The United Arab Emirates has an impressive number of museums, housed in restored old forts and traditional houses that showcase the rich traditions and traditional life of the people, usually with life-size mannequins in full traditional attire.
Although Dubai is now mainly known for its modern architecture and headlong rush into modernity, the past is kept very much alive and historical buildings have been extensively restored in the old neighbourhoods of Deira, Bur Dubai and Al Shindagha. The Al Fahidi fort in Bur Dubai, dating from around 1787 and believed to be the oldest building in Dubai, is now an excellent museum where many aspects of traditional life are displayed with life-size dioramas. There are scenes of a traditional coffee house, jewellery workshops, spice shops, schools and even a dhow workshop with clever use of a mirror, giving the impression a full-size boat is being built.
Another very interesting place is a traditional house in Deira, built in 1890 and extended in 1910 by Sheikh Ahmed Bin Dalmouk, a pearl merchant; in 1935 it was further extended by Ibrahim al-Said Abdullah. Its rooms are also occupied by life-size mannequins showing life as it used to be: a "Majlis" or meeting place for men and a women's area, scenes from daily life, children at play, a bride and groom in full traditional dress. It is all very well done and really shows off the old culture of the Emirates.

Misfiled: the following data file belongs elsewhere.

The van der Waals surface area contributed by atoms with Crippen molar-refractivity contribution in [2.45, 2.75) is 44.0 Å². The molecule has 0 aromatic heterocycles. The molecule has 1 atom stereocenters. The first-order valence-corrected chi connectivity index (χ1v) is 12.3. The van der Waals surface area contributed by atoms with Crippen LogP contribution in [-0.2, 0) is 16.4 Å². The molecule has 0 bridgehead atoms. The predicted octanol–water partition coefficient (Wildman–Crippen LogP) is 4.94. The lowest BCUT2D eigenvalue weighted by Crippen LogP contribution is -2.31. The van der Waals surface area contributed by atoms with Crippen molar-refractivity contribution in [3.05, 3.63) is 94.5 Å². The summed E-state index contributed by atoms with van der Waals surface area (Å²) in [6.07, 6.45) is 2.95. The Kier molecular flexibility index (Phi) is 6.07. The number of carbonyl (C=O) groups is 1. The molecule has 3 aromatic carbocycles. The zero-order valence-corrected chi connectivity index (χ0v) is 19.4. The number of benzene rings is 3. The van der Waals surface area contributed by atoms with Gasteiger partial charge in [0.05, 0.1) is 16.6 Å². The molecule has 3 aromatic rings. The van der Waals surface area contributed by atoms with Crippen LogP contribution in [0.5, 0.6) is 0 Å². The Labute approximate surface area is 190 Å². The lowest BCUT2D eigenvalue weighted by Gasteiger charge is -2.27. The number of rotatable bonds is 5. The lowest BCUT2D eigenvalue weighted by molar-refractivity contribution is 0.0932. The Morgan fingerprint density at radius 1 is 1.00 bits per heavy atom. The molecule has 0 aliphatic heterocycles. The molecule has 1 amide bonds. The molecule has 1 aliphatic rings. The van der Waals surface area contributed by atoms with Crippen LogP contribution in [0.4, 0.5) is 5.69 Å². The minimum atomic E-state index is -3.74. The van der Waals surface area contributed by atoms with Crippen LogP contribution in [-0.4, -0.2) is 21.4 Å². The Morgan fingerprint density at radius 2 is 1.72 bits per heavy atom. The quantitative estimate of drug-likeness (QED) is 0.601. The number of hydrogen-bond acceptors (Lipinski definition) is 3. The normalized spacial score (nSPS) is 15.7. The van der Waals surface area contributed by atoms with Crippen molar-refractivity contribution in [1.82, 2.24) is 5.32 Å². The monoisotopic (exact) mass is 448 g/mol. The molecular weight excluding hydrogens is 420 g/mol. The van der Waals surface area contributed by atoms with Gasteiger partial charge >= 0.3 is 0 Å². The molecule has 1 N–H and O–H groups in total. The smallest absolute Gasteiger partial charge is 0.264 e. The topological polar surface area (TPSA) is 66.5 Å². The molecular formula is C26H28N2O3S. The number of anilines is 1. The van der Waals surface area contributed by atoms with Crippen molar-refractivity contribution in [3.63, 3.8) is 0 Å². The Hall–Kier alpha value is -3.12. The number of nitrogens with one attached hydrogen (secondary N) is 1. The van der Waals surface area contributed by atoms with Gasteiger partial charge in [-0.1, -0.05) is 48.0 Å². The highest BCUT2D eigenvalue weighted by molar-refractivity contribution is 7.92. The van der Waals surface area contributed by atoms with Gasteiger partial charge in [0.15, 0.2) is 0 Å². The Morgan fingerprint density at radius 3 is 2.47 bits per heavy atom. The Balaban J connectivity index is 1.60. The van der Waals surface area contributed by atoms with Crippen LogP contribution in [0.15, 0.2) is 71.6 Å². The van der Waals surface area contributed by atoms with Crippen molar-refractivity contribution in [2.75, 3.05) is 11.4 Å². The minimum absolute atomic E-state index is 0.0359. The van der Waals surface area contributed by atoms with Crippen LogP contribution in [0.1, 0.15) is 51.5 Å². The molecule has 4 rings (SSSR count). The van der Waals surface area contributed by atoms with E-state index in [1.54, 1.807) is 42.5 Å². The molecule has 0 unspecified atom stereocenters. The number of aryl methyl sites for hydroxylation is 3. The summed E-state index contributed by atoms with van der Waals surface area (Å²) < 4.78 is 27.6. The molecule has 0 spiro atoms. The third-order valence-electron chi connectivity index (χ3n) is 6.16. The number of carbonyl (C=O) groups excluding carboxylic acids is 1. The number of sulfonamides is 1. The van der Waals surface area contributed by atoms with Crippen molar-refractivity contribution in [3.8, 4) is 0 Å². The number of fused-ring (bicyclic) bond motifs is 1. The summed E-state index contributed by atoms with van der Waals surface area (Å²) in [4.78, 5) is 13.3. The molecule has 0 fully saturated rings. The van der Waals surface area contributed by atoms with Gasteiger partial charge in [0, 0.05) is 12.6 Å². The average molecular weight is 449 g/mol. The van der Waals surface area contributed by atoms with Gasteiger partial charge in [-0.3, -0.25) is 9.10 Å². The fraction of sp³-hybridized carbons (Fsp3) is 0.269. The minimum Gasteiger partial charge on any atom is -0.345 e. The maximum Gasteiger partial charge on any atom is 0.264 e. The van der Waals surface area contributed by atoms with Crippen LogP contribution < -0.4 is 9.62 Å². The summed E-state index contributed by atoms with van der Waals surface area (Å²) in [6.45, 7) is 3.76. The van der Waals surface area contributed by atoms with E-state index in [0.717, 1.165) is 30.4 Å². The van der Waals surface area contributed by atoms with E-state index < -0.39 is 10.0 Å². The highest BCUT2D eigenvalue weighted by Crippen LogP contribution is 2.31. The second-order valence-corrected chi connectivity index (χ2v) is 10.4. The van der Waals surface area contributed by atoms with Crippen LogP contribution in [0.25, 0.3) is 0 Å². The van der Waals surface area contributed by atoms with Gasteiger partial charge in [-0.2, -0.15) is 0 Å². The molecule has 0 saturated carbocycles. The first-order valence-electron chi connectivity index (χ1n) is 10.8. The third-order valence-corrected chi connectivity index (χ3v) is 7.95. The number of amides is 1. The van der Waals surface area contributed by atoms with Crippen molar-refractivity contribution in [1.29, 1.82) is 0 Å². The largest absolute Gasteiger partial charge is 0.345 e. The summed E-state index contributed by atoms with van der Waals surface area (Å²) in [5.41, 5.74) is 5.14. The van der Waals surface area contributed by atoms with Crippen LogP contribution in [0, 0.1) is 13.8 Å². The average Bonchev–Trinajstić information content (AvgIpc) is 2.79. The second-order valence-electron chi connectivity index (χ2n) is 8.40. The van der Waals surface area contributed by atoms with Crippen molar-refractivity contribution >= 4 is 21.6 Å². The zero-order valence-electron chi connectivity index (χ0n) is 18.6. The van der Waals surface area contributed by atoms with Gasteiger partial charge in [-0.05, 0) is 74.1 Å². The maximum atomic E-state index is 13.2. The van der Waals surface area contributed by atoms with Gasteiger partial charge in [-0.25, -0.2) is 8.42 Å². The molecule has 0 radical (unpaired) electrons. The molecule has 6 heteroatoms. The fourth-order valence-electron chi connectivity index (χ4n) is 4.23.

The Al Ahmadiya School in Deira has also been lovingly restored. This school was established in 1912 by Sheikh Mohamed Bin Ahmad Bin Damouk. Teaching was at "Katatib" to boys by religious men known as "Al Muttawa" in their own homes. Education was limited to reading the Holy Qur'an, writing, arithmetic and Arabic calligraphy; their teacher had a cane at the ready for swift discipline. A more formal classroom is also displayed. Sharjah, too, has a historic school, the Al Eslah School Museum; this was the first formal educational institution in the Emirates, set up in 1935 in the original Al Qasimi School. The Sharjah Heritage Museum in Sharjah city also showcases a school room, with the book stands that were common then. It also has displays of various costumes for men, women and children.
Ajman's excellent museum is housed in the old Police Fort, built in the late 18th century. Possibly the most interesting exhibits here are the life-size dioramas, portraying everyday scenes from the past. On the ground floor, around the large inner courtyard, the exhibition rooms include a traditional bakery, a tailor, a barber, a herbal healer, pearl merchant, a traditional court and an old Arab coffee house. On the first floor is a Qur'an school and an old police station. There are exhibits showing children's games, the practising of medicine by both men and women and the life of farmers and fishermen. It gives a great insight in traditional life, including a display of farming using the traditional "falaj" system of irrigation and a display of life on the shore, with boats and basket weaving.
Further afield, the National Museum of Al Ain is a modern building next to the Sultan Fort. It has many displays, including one of men drawing water from a well. And a display of women preparing a bride for her wedding can be seen at the Fort in the Heritage village of Hatta.